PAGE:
Chinch Bugs


Adult chinch bugs are about 4 mm (one-fifth of an inch) long and black with white wings folded over their backs.

Newly hatched Chinch bugs or nymphs are yellow upon hatching but soon turn red and have a light colored band across their abdomens.

With each molt, nymphs more closely resemble the adults.

Chinch bugs live in the thatch layer of a lawn where they feed on the grass by piercing the plant with their mouth and sucking the plant juices. When the Chinch bugs feed, they release enzymes that facilitates easy feeding. The enzymes continue damaging the plant after feeding, and cause the grass to turn brown and potentially die.

How to Spot Chinch Bugs

Chinch bugs are generally found in hot sunny areas in lawns. They tend to aggregate which initially results in localized dead patches. These dead areas are brown, irregular sunken patches, which can coalesce into larger dead areas.

Damage generally becomes evident in July and August when temperatures get hot and drought conditions become more prevalent.

Heavy infestations can be identified by simply parting the thatch and looking for the chinch bugs. Light infestation can be discovered by cutting the bottom from a large tin can (coffee can works well) and pushing the can into the lawn and filling it with soapy water. Any chinch bugs will float to the surface.

Life Cycle

The adult chinch bug spends the winter congregated under trees and shrubs and on the edges of lawns under hedges and in flower beds. As the temperatures become warmer in the spring, the adults move into the lawn and begin depositing eggs. As many as 20 eggs per female may be laid during May and June. The eggs take about 20-30 days to hatch at temperatures below 70 degrees F but can hatch in as little as a week when above 80 degrees F.

The nymphs grow slowly at the beginning of the season because of cool temperatures but speed their development by July. Damage may be visible from late-June through August. When cool temperatures arrive, the mature chinch bugs seek out protected areas to spend the winter.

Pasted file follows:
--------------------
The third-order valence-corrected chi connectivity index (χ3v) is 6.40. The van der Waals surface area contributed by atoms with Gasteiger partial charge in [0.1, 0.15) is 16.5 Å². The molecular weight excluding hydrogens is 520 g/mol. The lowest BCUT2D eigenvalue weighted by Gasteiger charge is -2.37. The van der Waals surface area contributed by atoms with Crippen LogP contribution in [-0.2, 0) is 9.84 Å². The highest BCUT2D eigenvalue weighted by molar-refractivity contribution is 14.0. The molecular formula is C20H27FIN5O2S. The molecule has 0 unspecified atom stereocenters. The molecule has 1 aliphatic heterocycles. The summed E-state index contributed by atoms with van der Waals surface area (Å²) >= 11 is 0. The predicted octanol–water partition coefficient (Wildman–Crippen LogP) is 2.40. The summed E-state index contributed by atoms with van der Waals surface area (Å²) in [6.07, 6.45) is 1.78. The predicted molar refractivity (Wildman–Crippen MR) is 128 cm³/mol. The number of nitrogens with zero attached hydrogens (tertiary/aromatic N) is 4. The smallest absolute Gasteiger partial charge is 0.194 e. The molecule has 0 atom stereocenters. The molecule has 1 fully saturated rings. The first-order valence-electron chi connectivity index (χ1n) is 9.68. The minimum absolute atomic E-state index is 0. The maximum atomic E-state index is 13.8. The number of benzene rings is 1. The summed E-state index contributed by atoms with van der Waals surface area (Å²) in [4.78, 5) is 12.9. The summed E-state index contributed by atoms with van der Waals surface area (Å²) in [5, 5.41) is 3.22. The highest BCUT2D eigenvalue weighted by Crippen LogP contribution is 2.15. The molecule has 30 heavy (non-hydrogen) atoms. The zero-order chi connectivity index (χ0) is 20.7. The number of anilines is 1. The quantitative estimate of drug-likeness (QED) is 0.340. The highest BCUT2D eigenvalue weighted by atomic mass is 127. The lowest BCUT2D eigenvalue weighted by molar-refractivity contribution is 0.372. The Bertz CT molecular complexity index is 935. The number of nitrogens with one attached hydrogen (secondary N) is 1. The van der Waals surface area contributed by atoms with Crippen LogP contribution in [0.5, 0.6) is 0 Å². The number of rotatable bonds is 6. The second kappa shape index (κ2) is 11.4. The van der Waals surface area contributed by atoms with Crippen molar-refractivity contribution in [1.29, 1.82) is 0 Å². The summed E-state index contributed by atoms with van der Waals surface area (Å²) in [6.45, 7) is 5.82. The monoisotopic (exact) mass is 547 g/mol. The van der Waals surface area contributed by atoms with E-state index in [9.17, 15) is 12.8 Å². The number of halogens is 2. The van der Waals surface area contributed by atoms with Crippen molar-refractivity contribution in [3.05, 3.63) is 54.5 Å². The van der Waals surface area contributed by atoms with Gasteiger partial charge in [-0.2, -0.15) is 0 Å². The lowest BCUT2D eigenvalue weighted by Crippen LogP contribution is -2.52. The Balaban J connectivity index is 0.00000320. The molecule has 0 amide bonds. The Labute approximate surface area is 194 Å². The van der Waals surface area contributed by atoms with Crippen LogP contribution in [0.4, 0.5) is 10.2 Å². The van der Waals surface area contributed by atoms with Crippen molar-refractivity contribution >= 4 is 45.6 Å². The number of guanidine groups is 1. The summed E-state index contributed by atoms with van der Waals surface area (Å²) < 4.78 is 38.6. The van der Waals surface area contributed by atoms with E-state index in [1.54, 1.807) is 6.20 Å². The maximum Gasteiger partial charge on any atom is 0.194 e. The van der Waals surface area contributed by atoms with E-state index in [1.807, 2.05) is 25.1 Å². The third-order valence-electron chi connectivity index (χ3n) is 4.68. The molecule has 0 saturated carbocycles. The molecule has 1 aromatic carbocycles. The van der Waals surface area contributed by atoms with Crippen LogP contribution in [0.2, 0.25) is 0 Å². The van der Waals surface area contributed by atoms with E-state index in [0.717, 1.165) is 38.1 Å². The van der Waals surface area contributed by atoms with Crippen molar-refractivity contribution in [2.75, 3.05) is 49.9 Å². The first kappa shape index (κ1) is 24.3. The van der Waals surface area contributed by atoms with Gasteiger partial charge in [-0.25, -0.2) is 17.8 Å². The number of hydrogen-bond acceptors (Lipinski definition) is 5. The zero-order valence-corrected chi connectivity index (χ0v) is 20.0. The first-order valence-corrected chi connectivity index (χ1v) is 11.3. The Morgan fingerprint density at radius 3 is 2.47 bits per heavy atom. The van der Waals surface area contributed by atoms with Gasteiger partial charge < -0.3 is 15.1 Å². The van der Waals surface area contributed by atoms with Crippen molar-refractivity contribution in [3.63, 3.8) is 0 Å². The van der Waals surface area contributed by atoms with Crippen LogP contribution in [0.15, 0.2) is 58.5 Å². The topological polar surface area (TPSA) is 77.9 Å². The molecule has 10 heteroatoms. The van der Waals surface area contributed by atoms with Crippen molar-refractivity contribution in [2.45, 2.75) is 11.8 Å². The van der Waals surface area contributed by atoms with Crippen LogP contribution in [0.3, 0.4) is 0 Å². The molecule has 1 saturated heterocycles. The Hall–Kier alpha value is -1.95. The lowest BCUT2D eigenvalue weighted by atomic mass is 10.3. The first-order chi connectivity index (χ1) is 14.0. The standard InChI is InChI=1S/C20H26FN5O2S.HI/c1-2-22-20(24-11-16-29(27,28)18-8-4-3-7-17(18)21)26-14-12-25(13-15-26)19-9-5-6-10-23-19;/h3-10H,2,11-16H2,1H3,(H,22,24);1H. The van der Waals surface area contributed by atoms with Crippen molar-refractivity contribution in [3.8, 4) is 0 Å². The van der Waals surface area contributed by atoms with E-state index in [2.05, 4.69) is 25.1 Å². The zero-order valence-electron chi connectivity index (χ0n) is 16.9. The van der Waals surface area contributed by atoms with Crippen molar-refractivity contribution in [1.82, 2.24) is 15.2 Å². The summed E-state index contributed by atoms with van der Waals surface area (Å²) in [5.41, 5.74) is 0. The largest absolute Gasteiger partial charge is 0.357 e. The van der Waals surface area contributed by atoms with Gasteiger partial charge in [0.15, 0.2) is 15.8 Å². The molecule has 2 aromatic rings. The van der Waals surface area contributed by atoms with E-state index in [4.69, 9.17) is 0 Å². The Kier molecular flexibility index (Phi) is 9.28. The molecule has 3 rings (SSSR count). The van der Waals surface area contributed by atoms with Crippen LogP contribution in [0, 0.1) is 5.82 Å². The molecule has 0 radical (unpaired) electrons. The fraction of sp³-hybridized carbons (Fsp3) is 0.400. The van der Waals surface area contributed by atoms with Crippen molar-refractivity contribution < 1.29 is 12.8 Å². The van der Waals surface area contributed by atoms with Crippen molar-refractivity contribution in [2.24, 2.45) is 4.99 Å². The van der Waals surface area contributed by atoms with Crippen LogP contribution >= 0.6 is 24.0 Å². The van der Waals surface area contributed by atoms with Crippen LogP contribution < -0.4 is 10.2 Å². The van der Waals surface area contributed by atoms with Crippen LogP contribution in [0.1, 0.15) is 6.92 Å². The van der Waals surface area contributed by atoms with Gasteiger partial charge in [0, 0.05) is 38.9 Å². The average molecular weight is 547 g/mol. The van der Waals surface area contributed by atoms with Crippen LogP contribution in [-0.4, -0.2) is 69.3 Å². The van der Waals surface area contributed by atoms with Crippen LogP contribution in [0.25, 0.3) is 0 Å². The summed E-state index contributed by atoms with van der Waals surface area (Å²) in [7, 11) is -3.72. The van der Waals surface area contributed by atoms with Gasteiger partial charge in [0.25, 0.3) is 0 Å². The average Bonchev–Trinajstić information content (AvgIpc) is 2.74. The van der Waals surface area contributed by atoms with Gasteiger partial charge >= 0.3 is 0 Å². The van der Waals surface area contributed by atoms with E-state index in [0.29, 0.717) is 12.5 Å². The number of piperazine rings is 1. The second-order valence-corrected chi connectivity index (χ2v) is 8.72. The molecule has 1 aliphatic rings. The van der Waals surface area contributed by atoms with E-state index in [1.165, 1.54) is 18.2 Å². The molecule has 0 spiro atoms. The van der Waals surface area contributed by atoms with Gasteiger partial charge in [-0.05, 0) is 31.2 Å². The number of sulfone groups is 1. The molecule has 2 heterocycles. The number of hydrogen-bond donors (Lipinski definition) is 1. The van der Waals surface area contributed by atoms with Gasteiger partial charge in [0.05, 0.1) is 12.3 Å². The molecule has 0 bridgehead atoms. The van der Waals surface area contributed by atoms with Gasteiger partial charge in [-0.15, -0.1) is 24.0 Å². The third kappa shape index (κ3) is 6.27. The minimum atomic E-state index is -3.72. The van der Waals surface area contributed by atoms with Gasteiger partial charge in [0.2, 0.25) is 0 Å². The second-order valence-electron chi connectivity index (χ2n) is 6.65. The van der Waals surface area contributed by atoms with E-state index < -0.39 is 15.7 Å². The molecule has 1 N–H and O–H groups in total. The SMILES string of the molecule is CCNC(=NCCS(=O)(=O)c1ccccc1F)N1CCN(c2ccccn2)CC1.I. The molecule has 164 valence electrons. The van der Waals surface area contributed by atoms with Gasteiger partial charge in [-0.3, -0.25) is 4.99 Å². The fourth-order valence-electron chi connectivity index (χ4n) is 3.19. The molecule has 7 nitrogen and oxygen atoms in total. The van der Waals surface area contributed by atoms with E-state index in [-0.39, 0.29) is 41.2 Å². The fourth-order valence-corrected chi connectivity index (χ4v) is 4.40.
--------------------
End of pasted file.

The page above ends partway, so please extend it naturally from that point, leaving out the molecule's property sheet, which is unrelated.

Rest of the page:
Management Recommendations

Water the Lawn
Since this pest requires hot dry conditions for optimum survival and reproduction, irrigation during the spring and early summer may increase the incidence of pathogen spread, especially the lethal fungus, Beauveria spp. The adults can withstand water because of the protective hairs on the body but the nymphs readily get wet and can be damaged by large water droplets.

Use Resistant Turfgrasses
Overseed areas that have historically been damaged by chinch bugs with perennial ryegrasses, fine fescues and tall fescues that contain entophytic fungi. Endophytic grasses deter chinch bug feeding.

Pest Control Applied Using Integrated Pest Management Principles
Chinch bugs are rather easy to detect in turf and targeted insecticide applications can be applied to reduce populations which appear to be building to damaging levels.

Recovery From Damage - Slightly damaged turf will recover rather quickly if lightly fertilized and watered regularly. Heavily infested lawns may have significant plant mortality because of the toxic effect of chinch bug saliva and reseeding will be necessary.

If you suspect that you have a chinch bug problem, but are unsure, contact your local Nutri-Lawn and we'll come out and take a look for you.

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